Amy Conn’s yoga class helps cancer patients heal.
by Sheena Goss
Before November 2006, Julia Kuznetsov hardly practiced yoga. But after a breast cancer diagnosis, a close friend encouraged her to attend Quality of Life, a 60-minute yoga class for people whose lives have been touched by cancer. Held at a downtown yoga studio, the class invites cancer patients, survivors, caregivers, and loved ones to attend free of charge.
After her diagnosis, Kuznetsov faced physical and emotional challenges. The range of motion in her shoulder was limited as a result of an operation. Emotionally, she was unsteady.
"I could not talk to people about my disease without crying. In fact, I didn’t tell many people about my cancer at all. But when I walked in_to class for the first time I felt so calm and warm, so much positive energy in the air. It’s hard to describe," says Kuznetsov.
Amy Conn understands Kuznet_sov’s experience. Every Thursday at 7:15 p.m., she’s teaching Quality of Life at Kula Community Yoga Center. After successful completion of her breast cancer treatment, Conn began this weekly yoga class to honor the mind-body connection crucial to the healing process. Because Conn knows how quickly medical bills can add up, she does not charge her students for attending. "Cancer is costly," says Conn. "Wellness will be free."
Starting the class
After her diagnosis, Conn continued taking classes-all through her chemotherapy and even when her white blood cell count was zero. During treatment, the yoga studio was the one place Conn felt normal. "I could still practice, and see my_self reflected strongly in the other students’ eyes." Six months later, Conn’s treatment concluded and she went into remission. But she wanted to maintain the environment she and her bandana buddies-other yoga practitioners undergoing chemotherapy- had cultivated. She began teaching Quality of Life at a yoga studio in Salt Lake City.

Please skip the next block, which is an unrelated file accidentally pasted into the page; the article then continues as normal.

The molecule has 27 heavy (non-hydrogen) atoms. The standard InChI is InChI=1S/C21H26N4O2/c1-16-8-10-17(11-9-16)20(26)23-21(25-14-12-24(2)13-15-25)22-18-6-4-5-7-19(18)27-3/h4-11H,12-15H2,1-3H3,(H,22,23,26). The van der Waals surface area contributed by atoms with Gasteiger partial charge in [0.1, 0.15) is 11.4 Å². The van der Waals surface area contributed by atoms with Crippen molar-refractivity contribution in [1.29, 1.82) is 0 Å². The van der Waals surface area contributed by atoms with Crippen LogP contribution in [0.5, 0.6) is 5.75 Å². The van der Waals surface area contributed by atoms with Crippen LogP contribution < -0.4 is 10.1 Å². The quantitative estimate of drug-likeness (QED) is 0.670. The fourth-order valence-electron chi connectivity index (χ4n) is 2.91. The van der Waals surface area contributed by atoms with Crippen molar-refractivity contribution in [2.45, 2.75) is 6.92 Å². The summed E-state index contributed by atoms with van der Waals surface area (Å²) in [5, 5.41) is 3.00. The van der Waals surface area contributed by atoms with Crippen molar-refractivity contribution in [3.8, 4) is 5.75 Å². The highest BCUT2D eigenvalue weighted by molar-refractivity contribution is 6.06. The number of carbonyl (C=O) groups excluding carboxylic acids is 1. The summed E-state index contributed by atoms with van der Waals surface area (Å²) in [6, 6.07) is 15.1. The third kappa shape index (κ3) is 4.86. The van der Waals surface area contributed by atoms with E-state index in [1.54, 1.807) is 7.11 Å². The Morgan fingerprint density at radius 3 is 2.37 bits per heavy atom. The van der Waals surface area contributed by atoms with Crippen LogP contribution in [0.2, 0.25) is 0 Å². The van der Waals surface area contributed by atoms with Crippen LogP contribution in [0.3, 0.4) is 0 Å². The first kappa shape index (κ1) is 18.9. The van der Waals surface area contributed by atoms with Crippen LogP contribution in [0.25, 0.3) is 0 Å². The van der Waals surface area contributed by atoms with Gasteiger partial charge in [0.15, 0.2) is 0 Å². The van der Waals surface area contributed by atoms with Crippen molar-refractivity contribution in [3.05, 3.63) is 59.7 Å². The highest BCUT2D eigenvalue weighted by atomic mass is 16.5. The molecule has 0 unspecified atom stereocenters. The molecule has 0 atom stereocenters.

During that time, she met Adam Ballenger, a yoga practitioner battling a brain infection who had undergone a series of operations.
"Amy and I connected on that level," says Ballenger. "We both had a survivor story and quickly became friends." Ballenger eventually opened his own yoga studio, Kula Community Yoga Center at 823 East 400 South in Salt Lake City. At the studio’s one-year anniversary, he invited Conn to teach Quality of Life there.
According to Conn, Kula’s philosophy is in direct alignment with the purpose of the class. Kula is the first completely green yoga studio in Salt Lake City, and possibly in Utah. Ballenger has a strong commitment to positively impacting the environment and the community. And based on his personal survivor exper_ience, Conn felt he understood the intention behind Quality of Life.
A collective experience
Conn begins each class by encouraging her students to share their cancer experience. They discuss diagnoses, treatments, emotions, and the impact the experience has on their families. "In a way," says Kuznetsov, "it’s like a support group, only better, since we also get to do yoga."